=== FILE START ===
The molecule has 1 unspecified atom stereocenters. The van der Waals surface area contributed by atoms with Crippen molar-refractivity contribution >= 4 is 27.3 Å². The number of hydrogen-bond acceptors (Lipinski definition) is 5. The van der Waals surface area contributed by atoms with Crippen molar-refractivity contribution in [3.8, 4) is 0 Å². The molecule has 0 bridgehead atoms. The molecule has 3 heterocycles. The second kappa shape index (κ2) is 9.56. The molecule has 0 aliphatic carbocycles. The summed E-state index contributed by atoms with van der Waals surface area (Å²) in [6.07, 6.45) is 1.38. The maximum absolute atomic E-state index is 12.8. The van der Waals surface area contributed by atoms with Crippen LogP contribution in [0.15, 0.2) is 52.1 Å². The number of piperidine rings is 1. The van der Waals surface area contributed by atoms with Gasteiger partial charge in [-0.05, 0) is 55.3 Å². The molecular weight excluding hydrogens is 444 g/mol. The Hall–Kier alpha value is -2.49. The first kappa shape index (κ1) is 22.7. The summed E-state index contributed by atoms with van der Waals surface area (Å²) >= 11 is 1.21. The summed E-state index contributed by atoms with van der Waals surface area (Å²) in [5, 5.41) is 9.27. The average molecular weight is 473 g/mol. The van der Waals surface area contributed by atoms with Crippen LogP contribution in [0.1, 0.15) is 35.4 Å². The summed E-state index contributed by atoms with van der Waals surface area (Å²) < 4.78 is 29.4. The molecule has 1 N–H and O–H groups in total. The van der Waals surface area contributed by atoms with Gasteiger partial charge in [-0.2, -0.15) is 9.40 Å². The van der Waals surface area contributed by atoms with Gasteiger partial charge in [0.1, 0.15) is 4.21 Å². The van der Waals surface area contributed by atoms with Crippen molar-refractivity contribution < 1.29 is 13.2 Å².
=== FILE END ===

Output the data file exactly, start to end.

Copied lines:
The molecule has 1 unspecified atom stereocenters. The van der Waals surface area contributed by atoms with Crippen molar-refractivity contribution >= 4 is 27.3 Å². The number of hydrogen-bond acceptors (Lipinski definition) is 5. The van der Waals surface area contributed by atoms with Crippen molar-refractivity contribution in [3.8, 4) is 0 Å². The molecule has 0 bridgehead atoms. The molecule has 3 heterocycles. The second kappa shape index (κ2) is 9.56. The molecule has 0 aliphatic carbocycles. The summed E-state index contributed by atoms with van der Waals surface area (Å²) in [6.07, 6.45) is 1.38. The maximum absolute atomic E-state index is 12.8. The van der Waals surface area contributed by atoms with Crippen LogP contribution in [0.15, 0.2) is 52.1 Å². The number of piperidine rings is 1. The van der Waals surface area contributed by atoms with Gasteiger partial charge in [-0.05, 0) is 55.3 Å². The molecular weight excluding hydrogens is 444 g/mol. The Hall–Kier alpha value is -2.49. The first kappa shape index (κ1) is 22.7. The summed E-state index contributed by atoms with van der Waals surface area (Å²) >= 11 is 1.21. The summed E-state index contributed by atoms with van der Waals surface area (Å²) in [5, 5.41) is 9.27. The average molecular weight is 473 g/mol. The van der Waals surface area contributed by atoms with Crippen LogP contribution in [0.1, 0.15) is 35.4 Å². The summed E-state index contributed by atoms with van der Waals surface area (Å²) < 4.78 is 29.4. The molecule has 1 N–H and O–H groups in total. The van der Waals surface area contributed by atoms with Gasteiger partial charge in [-0.2, -0.15) is 9.40 Å². The van der Waals surface area contributed by atoms with Gasteiger partial charge in [0.1, 0.15) is 4.21 Å². The van der Waals surface area contributed by atoms with Crippen molar-refractivity contribution < 1.29 is 13.2 Å².